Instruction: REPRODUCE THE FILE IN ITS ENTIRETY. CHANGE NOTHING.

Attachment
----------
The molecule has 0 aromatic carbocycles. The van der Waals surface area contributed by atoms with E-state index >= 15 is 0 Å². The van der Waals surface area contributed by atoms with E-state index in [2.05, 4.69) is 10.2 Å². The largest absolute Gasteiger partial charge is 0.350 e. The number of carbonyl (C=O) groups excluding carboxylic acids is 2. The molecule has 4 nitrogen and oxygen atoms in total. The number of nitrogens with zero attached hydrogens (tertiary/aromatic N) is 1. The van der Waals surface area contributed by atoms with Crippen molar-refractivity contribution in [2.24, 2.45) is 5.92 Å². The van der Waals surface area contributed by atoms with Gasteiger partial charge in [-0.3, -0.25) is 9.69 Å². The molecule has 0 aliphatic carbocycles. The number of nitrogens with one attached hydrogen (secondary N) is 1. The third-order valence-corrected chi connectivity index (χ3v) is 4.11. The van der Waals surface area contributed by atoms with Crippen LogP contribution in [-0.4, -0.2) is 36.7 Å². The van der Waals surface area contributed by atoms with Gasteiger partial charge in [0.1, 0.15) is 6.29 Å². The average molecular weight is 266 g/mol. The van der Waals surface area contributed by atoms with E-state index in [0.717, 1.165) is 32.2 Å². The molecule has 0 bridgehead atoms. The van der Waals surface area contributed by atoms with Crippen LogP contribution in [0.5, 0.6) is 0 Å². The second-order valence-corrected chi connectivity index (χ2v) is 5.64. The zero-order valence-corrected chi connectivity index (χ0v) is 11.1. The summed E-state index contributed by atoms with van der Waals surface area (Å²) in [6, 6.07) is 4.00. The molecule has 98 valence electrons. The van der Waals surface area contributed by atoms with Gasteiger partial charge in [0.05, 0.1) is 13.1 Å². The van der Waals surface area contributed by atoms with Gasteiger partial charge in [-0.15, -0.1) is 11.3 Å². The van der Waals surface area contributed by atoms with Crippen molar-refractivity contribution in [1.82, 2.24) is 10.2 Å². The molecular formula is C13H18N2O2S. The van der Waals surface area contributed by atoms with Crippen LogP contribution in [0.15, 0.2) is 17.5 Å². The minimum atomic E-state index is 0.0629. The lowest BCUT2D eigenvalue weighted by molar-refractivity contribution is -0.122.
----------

The molecule has 0 aromatic carbocycles. The van der Waals surface area contributed by atoms with E-state index >= 15 is 0 Å². The van der Waals surface area contributed by atoms with E-state index in [2.05, 4.69) is 10.2 Å². The largest absolute Gasteiger partial charge is 0.350 e. The number of carbonyl (C=O) groups excluding carboxylic acids is 2. The molecule has 4 nitrogen and oxygen atoms in total. The number of nitrogens with zero attached hydrogens (tertiary/aromatic N) is 1. The van der Waals surface area contributed by atoms with Crippen molar-refractivity contribution in [2.24, 2.45) is 5.92 Å². The van der Waals surface area contributed by atoms with Gasteiger partial charge in [-0.3, -0.25) is 9.69 Å². The molecule has 0 aliphatic carbocycles. The number of nitrogens with one attached hydrogen (secondary N) is 1. The third-order valence-corrected chi connectivity index (χ3v) is 4.11. The van der Waals surface area contributed by atoms with Crippen LogP contribution in [-0.4, -0.2) is 36.7 Å². The van der Waals surface area contributed by atoms with Gasteiger partial charge in [0.1, 0.15) is 6.29 Å². The average molecular weight is 266 g/mol. The van der Waals surface area contributed by atoms with E-state index in [0.717, 1.165) is 32.2 Å². The molecule has 0 bridgehead atoms. The van der Waals surface area contributed by atoms with Crippen LogP contribution in [0.5, 0.6) is 0 Å². The second-order valence-corrected chi connectivity index (χ2v) is 5.64. The zero-order valence-corrected chi connectivity index (χ0v) is 11.1. The summed E-state index contributed by atoms with van der Waals surface area (Å²) in [6, 6.07) is 4.00. The molecule has 98 valence electrons. The van der Waals surface area contributed by atoms with Gasteiger partial charge in [0.05, 0.1) is 13.1 Å². The van der Waals surface area contributed by atoms with Gasteiger partial charge in [-0.15, -0.1) is 11.3 Å². The van der Waals surface area contributed by atoms with Crippen molar-refractivity contribution in [1.82, 2.24) is 10.2 Å². The molecular formula is C13H18N2O2S. The van der Waals surface area contributed by atoms with Crippen LogP contribution in [0.15, 0.2) is 17.5 Å². The minimum atomic E-state index is 0.0629. The lowest BCUT2D eigenvalue weighted by molar-refractivity contribution is -0.122.